• My brother was gonna pirate this game. I told him not to. He bought it the next day.

    Probably one of the best games I have ever played. Well worth the money. Now need to do another sitting with Version 2.0.

    DRM worked in my case since I used to pirate the games. I’d spend hours downloading them only to find the crack doesn’t work properly, so much wasted time. I gave up and decided to purchase all my games, hassle free.

  • wtf is he basing this off?

    if its some reporting they get when the launcher doesn’t have a key entered it shows a little pirate symbol? if so my legit GoG version did that before i entered the key so i must be one of the 4.5million :\

    • Although I guess my money helped find them to fix all of the problems. But surely it could have been released without these problems. Then more people might have paid for it. And the patch did take a long time to be released.

      I wish developers would stop blaming their lack of sales for poorly coded games on piracy.

      • While I agree with your sentiment I would say that CD projekt did do a pretty decent job overall with what we should say are pretty high sales when reported from only one of their revenue streams.

        Of course they are low in comparison to overall piracy rates, of which I beleive would always be higher?

  • Yeah its bad though I cant really blame “some” of them since like me their original retail copy wouldn’t work and constantly got stuck on the installing re-distributable screen and they probably downloaded it since it was sooooo much easier than fixing a retail version problem.

  • I like the cut of Iwinski’s jib. I’m going to go home and buy a copy of the witcher 2, I wanted to try it anyway. This just seals the deal.

  • CD Projekt/GoG have my support for their consistent stance on DRM – they’re one of the few who put their money where their mouth is.

    Playing through The Witcher right now and loving it – starting to seriously consider upgrading my system just to be able to play The Witcher 2.

  • It was even put up for $30 on GoG with all the bonus stuff. If that’s not value for money I dunno what is so I’m unsure on Gabe’s speech of making products worth paying for.

  • I really don’t get the problem with DRM. Surely it’s in every legal gamers’ interests to have a decent DRM system in place? I know that 4.5m wouldn’t have bought the game, but surely some people would? Plus knowing that everyone you’re playing has purchased the game is a nice incentive to actually buy it.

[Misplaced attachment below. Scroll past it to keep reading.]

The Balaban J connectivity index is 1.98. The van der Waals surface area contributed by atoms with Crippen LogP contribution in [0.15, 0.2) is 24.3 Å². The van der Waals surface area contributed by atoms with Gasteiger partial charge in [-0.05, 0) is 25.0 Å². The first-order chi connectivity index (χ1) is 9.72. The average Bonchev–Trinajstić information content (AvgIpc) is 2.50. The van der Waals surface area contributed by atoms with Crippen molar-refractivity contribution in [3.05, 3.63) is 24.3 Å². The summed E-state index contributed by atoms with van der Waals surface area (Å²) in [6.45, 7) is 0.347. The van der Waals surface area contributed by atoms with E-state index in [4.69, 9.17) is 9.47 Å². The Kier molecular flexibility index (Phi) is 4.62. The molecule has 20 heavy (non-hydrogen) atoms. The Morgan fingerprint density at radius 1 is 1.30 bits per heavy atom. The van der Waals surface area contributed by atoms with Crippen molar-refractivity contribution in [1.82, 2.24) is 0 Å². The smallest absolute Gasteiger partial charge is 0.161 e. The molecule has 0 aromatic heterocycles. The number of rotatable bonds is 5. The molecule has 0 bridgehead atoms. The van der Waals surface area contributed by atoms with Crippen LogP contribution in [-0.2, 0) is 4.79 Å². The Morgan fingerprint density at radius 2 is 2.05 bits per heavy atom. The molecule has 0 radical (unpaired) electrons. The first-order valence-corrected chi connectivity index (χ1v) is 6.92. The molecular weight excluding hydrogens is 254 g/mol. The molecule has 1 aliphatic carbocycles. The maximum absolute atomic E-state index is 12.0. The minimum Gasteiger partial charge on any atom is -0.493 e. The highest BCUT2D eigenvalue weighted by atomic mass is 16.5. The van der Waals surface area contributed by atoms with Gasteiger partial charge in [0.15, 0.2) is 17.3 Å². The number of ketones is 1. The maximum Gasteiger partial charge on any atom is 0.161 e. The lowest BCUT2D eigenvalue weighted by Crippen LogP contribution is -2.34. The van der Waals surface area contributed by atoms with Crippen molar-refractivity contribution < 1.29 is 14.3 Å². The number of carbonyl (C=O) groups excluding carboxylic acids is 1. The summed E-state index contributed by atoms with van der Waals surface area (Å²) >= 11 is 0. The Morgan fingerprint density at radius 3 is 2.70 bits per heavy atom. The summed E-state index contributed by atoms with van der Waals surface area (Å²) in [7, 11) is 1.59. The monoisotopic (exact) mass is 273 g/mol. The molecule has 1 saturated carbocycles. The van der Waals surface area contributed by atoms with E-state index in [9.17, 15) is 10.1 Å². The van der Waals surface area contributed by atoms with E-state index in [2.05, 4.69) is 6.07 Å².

Having said that, I did photocopy the entire manual for Frontier Elite II so I could play a copy… sorry about that David Braben.

  • “Surely it’s in every legal gamers’ interests to have a decent DRM system in place?”

    How so? If you paid for something then you know you did, there is no benefit for the product to check that you did so. If your car went through lengthy and invasive checks to make sure you were the person driving, not because it would increase your own security and stop people from stealing your car, but instead just so it can confirm with the manufacturer that you were the person who bought it, would you be ok with that?

    “Plus knowing that everyone you’re playing has purchased the game is a nice incentive to actually buy it.”

    Not only is that a difficult situation to come across because in terms of multiplayer, cracked and legal servers don’t mix, but who really does care that somebody else they know is playing the game has it legitimately or not? Especially if your a pirate… You would already know what you’re doing so you would care that other people bought it.

    • “How so? If you paid for something then you know you did, there is no benefit for the product to check that you did so.”
      Cost of game = (total production costs/number sold) + profit

      “who really does care that somebody else they know is playing the game has it legitimately or not? ”

      If you’ve ever been a season ticket holder at a sporting event, it’s very annoying when people come in for free or whatever. How would you feel if you were at a gig you’d paid $90 for, and some oik opened the side door and let an equal number of people in for free? Would you feel that those people were your mates? Would you be more or less inclined to pay for a ticket the next time the same band were in town at the same place (assuming the same lax security was in place)?

      • “Cost of game = (total production costs/number sold) + profit”

        I have no idea what you are on about? You mentioned that DRM itself was good for the consumer and I created a counter-point. What you replied above does no appear to even be a part of that conversation.

        “Would you be more or less inclined to pay for a ticket the next time the same band were in town at the same place (assuming the same lax security was in place)?”

        Well I don’t base my purchasing decisions off of what other consumers do. If the freeloaders don’t make my experience of what I have decided is worth my money, less worth my money, then I don’t need to pay attention to them. Should I also be upset at the guy who gets in for free because he is friends with the staff? Or be upset at the rich guy who can buy 100 tickets and not care for their value? No I shouldn’t because in the end what I paid for way MY ticket to get MY service. Of course this comparison works even less for media you can consume privately at home, where the experience can remain ‘untouched’ by anyone you consider unworthy.